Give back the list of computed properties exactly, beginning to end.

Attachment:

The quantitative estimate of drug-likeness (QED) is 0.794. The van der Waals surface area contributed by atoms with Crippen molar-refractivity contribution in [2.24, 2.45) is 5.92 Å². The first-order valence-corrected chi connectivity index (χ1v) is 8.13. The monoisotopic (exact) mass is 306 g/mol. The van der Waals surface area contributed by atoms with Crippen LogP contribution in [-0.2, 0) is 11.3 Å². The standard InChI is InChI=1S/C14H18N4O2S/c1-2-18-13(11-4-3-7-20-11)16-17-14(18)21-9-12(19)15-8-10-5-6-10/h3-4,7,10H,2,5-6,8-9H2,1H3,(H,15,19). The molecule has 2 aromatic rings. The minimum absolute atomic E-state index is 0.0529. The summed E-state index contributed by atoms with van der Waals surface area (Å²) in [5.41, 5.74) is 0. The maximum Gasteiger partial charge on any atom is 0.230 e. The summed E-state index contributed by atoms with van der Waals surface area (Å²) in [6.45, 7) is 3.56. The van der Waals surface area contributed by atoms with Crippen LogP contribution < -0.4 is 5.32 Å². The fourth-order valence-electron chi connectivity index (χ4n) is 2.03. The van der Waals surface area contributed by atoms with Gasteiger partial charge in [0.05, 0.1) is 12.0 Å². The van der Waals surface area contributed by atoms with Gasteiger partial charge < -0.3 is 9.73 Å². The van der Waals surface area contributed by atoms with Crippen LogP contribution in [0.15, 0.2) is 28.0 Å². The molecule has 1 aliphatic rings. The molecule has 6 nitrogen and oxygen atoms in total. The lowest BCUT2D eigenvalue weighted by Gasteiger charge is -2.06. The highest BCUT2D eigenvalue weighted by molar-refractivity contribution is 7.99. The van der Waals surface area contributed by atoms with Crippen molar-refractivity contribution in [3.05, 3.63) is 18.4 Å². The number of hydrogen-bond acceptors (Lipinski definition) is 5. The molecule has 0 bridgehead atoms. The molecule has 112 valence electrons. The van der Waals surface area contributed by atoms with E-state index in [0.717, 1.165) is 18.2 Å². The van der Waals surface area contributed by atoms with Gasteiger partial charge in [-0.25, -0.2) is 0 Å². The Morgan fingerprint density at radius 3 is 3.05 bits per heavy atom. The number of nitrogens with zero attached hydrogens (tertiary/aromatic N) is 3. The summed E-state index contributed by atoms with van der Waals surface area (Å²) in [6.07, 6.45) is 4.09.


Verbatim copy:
The quantitative estimate of drug-likeness (QED) is 0.794. The van der Waals surface area contributed by atoms with Crippen molar-refractivity contribution in [2.24, 2.45) is 5.92 Å². The first-order valence-corrected chi connectivity index (χ1v) is 8.13. The monoisotopic (exact) mass is 306 g/mol. The van der Waals surface area contributed by atoms with Crippen LogP contribution in [-0.2, 0) is 11.3 Å². The standard InChI is InChI=1S/C14H18N4O2S/c1-2-18-13(11-4-3-7-20-11)16-17-14(18)21-9-12(19)15-8-10-5-6-10/h3-4,7,10H,2,5-6,8-9H2,1H3,(H,15,19). The molecule has 2 aromatic rings. The minimum absolute atomic E-state index is 0.0529. The summed E-state index contributed by atoms with van der Waals surface area (Å²) in [5.41, 5.74) is 0. The maximum Gasteiger partial charge on any atom is 0.230 e. The summed E-state index contributed by atoms with van der Waals surface area (Å²) in [6.45, 7) is 3.56. The van der Waals surface area contributed by atoms with Crippen LogP contribution < -0.4 is 5.32 Å². The fourth-order valence-electron chi connectivity index (χ4n) is 2.03. The van der Waals surface area contributed by atoms with Gasteiger partial charge in [0.05, 0.1) is 12.0 Å². The van der Waals surface area contributed by atoms with Gasteiger partial charge < -0.3 is 9.73 Å². The van der Waals surface area contributed by atoms with Crippen LogP contribution in [0.15, 0.2) is 28.0 Å². The molecule has 1 aliphatic rings. The molecule has 6 nitrogen and oxygen atoms in total. The lowest BCUT2D eigenvalue weighted by Gasteiger charge is -2.06. The highest BCUT2D eigenvalue weighted by molar-refractivity contribution is 7.99. The van der Waals surface area contributed by atoms with Crippen molar-refractivity contribution in [3.05, 3.63) is 18.4 Å². The number of hydrogen-bond acceptors (Lipinski definition) is 5. The molecule has 0 bridgehead atoms. The molecule has 112 valence electrons. The van der Waals surface area contributed by atoms with E-state index in [0.717, 1.165) is 18.2 Å². The van der Waals surface area contributed by atoms with Gasteiger partial charge in [-0.25, -0.2) is 0 Å². The Morgan fingerprint density at radius 3 is 3.05 bits per heavy atom. The number of nitrogens with zero attached hydrogens (tertiary/aromatic N) is 3. The summed E-state index contributed by atoms with van der Waals surface area (Å²) in [6.07, 6.45) is 4.09.